24 Figure 23.10-3 Original population Bottlenecking event Surviving population

25 Figure 23.11 Pre-bottleneck (Illinois, 1820) Post-bottleneck (Illinois, 1993) Greater prairie chicken Range of greater prairie chicken (a) Location Population size Number of alleles per locus Percentage of eggs hatched 93 <50 5.2 3.7 5.8 99 96 1,000–25,000 <50 750,000 75,000– 200,000 Nebraska, 1998 (no bottleneck) (b) Kansas, 1998 (no bottleneck) Illinois 1930–1960s 1993

26 Effects of Genetic Drift: A Summary 1.Genetic drift is significant in small populations 2.Genetic drift causes allele frequencies to change at random 3.Genetic drift can lead to a loss of genetic variation within populations 4.Genetic drift can cause harmful alleles to become fixed © 2011 Pearson Education, Inc.

27 Gene Flow Gene flow consists of the movement of alleles among populations Alleles can be transferred through the movement of fertile individuals or gametes (for example, pollen) Gene flow tends to reduce variation among populations over time © 2011 Pearson Education, Inc.

28 Gene flow can increase the fitness of a population Consider, for example, the spread of alleles for resistance to insecticides – Insecticides have been used to target mosquitoes that carry West Nile virus and malaria – Alleles have evolved in some populations that confer insecticide resistance to these mosquitoes – The flow of insecticide resistance alleles into a population can cause an increase in fitness © 2011 Pearson Education, Inc.

29 Gene flow is an important agent of evolutionary change in human populations © 2011 Pearson Education, Inc.

30 A Closer Look at Natural Selection Natural selection brings about adaptive evolution by acting on an organism’s phenotype © 2011 Pearson Education, Inc.

31 Relative Fitness The phrases “struggle for existence” and “survival of the fittest” are misleading as they imply direct competition among individuals Reproductive success is generally more subtle and depends on many factors © 2011 Pearson Education, Inc.

32 Relative fitness is the contribution an individual makes to the gene pool of the next generation, relative to the contributions of other individuals Selection favors certain genotypes by acting on the phenotypes of certain organisms © 2011 Pearson Education, Inc.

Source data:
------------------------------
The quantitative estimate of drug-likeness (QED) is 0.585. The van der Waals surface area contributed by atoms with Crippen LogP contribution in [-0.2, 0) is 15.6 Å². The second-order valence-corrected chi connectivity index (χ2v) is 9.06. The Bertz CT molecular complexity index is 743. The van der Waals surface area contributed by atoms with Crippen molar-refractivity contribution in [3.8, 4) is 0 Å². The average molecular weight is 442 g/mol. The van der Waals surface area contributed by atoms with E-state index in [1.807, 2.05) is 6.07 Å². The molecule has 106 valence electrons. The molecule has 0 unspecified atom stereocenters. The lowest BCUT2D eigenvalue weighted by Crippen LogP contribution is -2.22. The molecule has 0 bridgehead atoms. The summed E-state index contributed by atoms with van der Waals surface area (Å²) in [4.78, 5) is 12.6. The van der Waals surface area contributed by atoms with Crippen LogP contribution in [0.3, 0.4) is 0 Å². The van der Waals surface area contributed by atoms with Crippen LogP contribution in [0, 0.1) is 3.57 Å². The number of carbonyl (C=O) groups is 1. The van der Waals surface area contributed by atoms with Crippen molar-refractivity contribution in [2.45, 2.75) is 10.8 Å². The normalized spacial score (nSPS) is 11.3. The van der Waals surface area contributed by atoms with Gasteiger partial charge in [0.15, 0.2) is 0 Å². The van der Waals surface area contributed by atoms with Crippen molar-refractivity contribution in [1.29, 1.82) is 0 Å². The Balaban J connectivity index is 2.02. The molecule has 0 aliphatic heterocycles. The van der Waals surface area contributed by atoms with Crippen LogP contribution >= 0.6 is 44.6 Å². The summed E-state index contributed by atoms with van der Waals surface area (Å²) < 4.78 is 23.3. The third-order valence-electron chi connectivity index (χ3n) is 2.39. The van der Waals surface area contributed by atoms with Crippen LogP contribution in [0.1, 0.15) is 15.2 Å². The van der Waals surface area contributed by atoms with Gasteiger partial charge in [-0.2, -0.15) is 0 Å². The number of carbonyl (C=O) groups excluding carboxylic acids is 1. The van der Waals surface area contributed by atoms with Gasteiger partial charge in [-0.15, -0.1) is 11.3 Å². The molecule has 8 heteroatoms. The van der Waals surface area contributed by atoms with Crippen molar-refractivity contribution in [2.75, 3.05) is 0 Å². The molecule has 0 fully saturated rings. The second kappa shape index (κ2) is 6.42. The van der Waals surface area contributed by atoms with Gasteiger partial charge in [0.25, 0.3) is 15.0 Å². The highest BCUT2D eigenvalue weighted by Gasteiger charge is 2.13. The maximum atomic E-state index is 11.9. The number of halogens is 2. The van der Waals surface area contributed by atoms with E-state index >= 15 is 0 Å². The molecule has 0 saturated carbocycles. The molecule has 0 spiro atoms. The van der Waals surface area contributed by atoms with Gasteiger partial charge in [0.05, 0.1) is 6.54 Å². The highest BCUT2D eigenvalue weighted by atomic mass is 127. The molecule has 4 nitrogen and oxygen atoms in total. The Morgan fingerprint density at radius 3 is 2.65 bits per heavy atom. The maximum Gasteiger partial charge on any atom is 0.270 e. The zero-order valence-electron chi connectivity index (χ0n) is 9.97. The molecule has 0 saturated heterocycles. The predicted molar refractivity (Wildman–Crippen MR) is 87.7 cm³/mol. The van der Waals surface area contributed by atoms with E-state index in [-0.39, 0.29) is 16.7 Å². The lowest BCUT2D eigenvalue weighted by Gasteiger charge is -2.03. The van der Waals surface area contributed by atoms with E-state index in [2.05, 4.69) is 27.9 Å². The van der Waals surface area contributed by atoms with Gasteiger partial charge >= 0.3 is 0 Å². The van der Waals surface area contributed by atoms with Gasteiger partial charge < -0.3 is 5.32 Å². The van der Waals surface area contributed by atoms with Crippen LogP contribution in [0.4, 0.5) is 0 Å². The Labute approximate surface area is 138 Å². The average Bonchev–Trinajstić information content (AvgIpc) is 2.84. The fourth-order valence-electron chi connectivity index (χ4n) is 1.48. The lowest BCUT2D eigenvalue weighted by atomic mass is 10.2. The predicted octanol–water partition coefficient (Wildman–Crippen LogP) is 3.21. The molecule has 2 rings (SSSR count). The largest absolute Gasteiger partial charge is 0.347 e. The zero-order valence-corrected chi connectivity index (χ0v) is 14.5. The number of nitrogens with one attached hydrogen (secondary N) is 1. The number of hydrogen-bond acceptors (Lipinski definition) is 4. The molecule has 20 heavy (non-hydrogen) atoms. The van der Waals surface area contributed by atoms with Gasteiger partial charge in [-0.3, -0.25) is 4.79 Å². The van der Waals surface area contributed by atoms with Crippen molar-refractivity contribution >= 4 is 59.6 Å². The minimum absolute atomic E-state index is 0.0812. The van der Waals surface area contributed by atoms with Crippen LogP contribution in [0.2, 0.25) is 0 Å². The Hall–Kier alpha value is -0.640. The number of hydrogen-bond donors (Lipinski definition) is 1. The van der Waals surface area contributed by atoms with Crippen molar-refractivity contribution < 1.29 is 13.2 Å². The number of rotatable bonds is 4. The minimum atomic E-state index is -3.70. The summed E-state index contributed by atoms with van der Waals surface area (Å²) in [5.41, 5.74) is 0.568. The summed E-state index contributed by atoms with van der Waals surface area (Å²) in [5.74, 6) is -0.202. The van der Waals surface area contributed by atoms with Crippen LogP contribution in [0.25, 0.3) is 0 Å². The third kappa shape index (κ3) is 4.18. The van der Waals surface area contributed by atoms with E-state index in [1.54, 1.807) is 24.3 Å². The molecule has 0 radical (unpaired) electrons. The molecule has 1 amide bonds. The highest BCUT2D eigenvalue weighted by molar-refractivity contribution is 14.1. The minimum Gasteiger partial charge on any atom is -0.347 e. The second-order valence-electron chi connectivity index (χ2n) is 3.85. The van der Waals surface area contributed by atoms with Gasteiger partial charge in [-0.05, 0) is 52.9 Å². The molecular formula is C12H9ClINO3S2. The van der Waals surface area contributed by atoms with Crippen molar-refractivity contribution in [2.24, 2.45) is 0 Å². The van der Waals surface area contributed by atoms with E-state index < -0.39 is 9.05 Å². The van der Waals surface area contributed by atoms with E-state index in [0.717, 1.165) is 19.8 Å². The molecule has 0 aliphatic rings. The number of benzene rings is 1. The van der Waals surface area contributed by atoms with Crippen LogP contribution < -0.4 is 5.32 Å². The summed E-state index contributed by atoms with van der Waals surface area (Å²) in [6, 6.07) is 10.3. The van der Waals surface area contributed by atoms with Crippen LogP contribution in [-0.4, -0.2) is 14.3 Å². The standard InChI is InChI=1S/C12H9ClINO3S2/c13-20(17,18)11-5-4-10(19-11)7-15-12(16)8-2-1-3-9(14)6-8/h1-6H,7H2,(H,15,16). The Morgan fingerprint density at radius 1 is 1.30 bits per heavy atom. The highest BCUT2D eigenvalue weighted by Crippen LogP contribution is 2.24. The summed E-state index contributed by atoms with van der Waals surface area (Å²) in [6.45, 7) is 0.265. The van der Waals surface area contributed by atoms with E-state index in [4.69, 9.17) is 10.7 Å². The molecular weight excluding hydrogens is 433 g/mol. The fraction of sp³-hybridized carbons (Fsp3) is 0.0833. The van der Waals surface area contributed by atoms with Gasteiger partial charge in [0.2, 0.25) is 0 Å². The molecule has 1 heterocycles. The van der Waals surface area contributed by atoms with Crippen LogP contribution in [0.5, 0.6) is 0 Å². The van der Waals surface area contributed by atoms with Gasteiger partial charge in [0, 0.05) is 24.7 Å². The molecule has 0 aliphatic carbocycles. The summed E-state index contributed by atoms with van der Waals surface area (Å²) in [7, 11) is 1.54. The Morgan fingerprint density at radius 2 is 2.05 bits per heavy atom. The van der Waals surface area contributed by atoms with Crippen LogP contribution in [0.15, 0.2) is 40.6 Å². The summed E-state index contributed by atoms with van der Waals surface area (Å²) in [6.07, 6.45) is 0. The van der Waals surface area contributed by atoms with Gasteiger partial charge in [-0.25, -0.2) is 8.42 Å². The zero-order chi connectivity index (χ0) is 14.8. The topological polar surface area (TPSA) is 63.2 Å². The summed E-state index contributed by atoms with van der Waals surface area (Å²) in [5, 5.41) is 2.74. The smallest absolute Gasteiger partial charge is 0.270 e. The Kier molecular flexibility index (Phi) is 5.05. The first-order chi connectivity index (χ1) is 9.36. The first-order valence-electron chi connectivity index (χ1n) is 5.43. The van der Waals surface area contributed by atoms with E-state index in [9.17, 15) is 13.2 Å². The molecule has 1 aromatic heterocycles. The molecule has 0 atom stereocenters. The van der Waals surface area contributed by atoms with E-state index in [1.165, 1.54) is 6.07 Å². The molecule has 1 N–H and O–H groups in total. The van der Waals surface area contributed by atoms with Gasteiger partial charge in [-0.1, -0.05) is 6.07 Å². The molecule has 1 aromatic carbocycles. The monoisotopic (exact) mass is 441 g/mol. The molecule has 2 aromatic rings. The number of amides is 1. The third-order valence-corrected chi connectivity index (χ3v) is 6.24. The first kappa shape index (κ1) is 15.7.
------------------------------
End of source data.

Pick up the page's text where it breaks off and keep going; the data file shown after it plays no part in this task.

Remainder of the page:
33 Figure 23.13 Original population Phenotypes (fur color) Frequency of individuals Original population Evolved population (a) Directional selection (b) Disruptive selection(c) Stabilizing selection

34 The Key Role of Natural Selection in Adaptive Evolution Striking adaptation have arisen by natural selection – For example, cuttlefish can change color rapidly for camouflage – For example, the jaws of snakes allow them to swallow prey larger than their heads © 2011 Pearson Education, Inc.

35 Sexual Selection Sexual selection is natural selection for mating success It can result in sexual dimorphism, marked differences between the sexes in secondary sexual characteristics © 2011 Pearson Education, Inc.

36 Sexual Selection Sexual selection is natural selection for mating success It can result in sexual dimorphism, marked differences between the sexes in secondary sexual characteristics © 2011 Pearson Education, Inc.

37 How do female preferences evolve? The good genes hypothesis suggests that if a trait is related to male health, both the male trait and female preference for that trait should increase in frequency © 2011 Pearson Education, Inc.

38 The Preservation of Genetic Variation Neutral variation is genetic variation that does not confer a selective advantage or disadvantage Various mechanisms help to preserve genetic variation in a population © 2011 Pearson Education, Inc.

39 Diploidy Diploidy maintains genetic variation in the form of hidden recessive alleles Heterozygotes can carry recessive alleles that are hidden from the effects of selection © 2011 Pearson Education, Inc.

40 Balancing Selection Balancing selection occurs when natural selection maintains stable frequencies of two or more phenotypic forms in a population Balancing selection includes – Heterozygote advantage – Frequency-dependent selection © 2011 Pearson Education, Inc.

41 Figure 23.17 Distribution of malaria caused by Plasmodium falciparum (a parasitic unicellular eukaryote) Key Frequencies of the sickle-cell allele 0–2.5% 2.5–5.0% 5.0–7.5% 7.5–10.0% 10.0–12.5% >12.5%

42 In frequency-dependent selection, the fitness of a phenotype declines if it becomes too common in the population Selection can favor whichever phenotype is less common in a population For example, frequency-dependent selection selects for approximately equal numbers of “right- mouthed” and “left-mouthed” scale-eating fish Frequency-Dependent Selection © 2011 Pearson Education, Inc.

43 Why Natural Selection Cannot Fashion Perfect Organisms 1.Selection can act only on existing variations 2.Evolution is limited by historical constraints 3.Adaptations are often compromises 4.Chance, natural selection, and the environment interact © 2011 Pearson Education, Inc.